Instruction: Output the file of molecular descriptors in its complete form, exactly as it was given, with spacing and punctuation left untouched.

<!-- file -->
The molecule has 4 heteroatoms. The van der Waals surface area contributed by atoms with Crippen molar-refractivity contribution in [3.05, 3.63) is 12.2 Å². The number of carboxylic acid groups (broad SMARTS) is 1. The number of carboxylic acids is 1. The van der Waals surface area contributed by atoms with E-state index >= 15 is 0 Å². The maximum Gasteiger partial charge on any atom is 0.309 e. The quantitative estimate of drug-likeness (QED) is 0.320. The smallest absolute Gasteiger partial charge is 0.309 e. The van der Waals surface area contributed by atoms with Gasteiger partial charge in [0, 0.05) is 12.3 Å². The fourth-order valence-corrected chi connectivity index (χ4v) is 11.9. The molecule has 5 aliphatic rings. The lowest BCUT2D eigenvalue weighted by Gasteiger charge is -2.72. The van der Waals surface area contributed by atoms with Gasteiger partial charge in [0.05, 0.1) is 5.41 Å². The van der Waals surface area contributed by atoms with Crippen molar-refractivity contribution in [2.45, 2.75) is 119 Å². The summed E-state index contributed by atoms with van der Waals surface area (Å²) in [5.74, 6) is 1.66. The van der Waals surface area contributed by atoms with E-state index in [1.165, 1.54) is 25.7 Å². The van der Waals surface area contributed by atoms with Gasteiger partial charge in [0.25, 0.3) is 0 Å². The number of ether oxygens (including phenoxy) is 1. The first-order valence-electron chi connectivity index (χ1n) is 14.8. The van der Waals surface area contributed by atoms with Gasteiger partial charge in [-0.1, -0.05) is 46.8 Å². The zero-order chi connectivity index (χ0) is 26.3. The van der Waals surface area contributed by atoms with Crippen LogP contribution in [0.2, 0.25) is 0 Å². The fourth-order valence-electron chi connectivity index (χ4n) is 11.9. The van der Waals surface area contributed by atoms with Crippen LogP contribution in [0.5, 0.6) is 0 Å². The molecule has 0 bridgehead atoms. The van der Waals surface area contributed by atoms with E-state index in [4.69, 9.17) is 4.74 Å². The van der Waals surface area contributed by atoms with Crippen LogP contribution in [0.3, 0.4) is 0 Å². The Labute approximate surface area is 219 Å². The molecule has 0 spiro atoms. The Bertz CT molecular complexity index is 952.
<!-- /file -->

The molecule has 4 heteroatoms. The van der Waals surface area contributed by atoms with Crippen molar-refractivity contribution in [3.05, 3.63) is 12.2 Å². The number of carboxylic acid groups (broad SMARTS) is 1. The number of carboxylic acids is 1. The van der Waals surface area contributed by atoms with E-state index >= 15 is 0 Å². The maximum Gasteiger partial charge on any atom is 0.309 e. The quantitative estimate of drug-likeness (QED) is 0.320. The smallest absolute Gasteiger partial charge is 0.309 e. The van der Waals surface area contributed by atoms with Gasteiger partial charge in [0, 0.05) is 12.3 Å². The fourth-order valence-corrected chi connectivity index (χ4v) is 11.9. The molecule has 5 aliphatic rings. The lowest BCUT2D eigenvalue weighted by Gasteiger charge is -2.72. The van der Waals surface area contributed by atoms with Gasteiger partial charge in [0.05, 0.1) is 5.41 Å². The van der Waals surface area contributed by atoms with Crippen molar-refractivity contribution in [2.45, 2.75) is 119 Å². The summed E-state index contributed by atoms with van der Waals surface area (Å²) in [5.74, 6) is 1.66. The van der Waals surface area contributed by atoms with E-state index in [1.165, 1.54) is 25.7 Å². The van der Waals surface area contributed by atoms with Gasteiger partial charge in [0.25, 0.3) is 0 Å². The number of ether oxygens (including phenoxy) is 1. The first-order valence-electron chi connectivity index (χ1n) is 14.8. The van der Waals surface area contributed by atoms with Gasteiger partial charge in [-0.1, -0.05) is 46.8 Å². The zero-order chi connectivity index (χ0) is 26.3. The van der Waals surface area contributed by atoms with Crippen LogP contribution in [0.2, 0.25) is 0 Å². The fourth-order valence-electron chi connectivity index (χ4n) is 11.9. The van der Waals surface area contributed by atoms with Crippen LogP contribution in [0.5, 0.6) is 0 Å². The molecule has 0 bridgehead atoms. The van der Waals surface area contributed by atoms with E-state index in [4.69, 9.17) is 4.74 Å². The van der Waals surface area contributed by atoms with Crippen LogP contribution in [0.3, 0.4) is 0 Å². The Labute approximate surface area is 219 Å². The molecule has 0 spiro atoms. The Bertz CT molecular complexity index is 952.